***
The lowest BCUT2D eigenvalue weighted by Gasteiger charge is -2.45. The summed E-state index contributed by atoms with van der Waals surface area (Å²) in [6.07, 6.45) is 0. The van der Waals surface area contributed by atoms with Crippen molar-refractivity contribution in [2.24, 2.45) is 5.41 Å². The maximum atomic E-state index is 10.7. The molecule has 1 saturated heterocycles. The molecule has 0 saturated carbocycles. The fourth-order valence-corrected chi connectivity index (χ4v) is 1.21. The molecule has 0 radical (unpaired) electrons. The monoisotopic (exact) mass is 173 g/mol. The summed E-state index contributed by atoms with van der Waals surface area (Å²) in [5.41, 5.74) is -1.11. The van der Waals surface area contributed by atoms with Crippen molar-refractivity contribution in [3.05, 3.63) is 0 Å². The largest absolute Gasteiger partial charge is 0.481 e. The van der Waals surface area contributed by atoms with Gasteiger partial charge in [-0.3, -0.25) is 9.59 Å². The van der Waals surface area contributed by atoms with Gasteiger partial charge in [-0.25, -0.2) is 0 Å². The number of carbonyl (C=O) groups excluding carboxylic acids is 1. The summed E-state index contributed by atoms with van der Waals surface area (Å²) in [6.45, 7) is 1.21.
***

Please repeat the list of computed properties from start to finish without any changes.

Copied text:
The lowest BCUT2D eigenvalue weighted by Gasteiger charge is -2.45. The summed E-state index contributed by atoms with van der Waals surface area (Å²) in [6.07, 6.45) is 0. The van der Waals surface area contributed by atoms with Crippen molar-refractivity contribution in [2.24, 2.45) is 5.41 Å². The maximum atomic E-state index is 10.7. The molecule has 1 saturated heterocycles. The molecule has 0 saturated carbocycles. The fourth-order valence-corrected chi connectivity index (χ4v) is 1.21. The molecule has 0 radical (unpaired) electrons. The monoisotopic (exact) mass is 173 g/mol. The summed E-state index contributed by atoms with van der Waals surface area (Å²) in [5.41, 5.74) is -1.11. The van der Waals surface area contributed by atoms with Crippen molar-refractivity contribution in [3.05, 3.63) is 0 Å². The largest absolute Gasteiger partial charge is 0.481 e. The van der Waals surface area contributed by atoms with Gasteiger partial charge in [-0.3, -0.25) is 9.59 Å². The van der Waals surface area contributed by atoms with Gasteiger partial charge in [-0.25, -0.2) is 0 Å². The number of carbonyl (C=O) groups excluding carboxylic acids is 1. The summed E-state index contributed by atoms with van der Waals surface area (Å²) in [6.45, 7) is 1.21.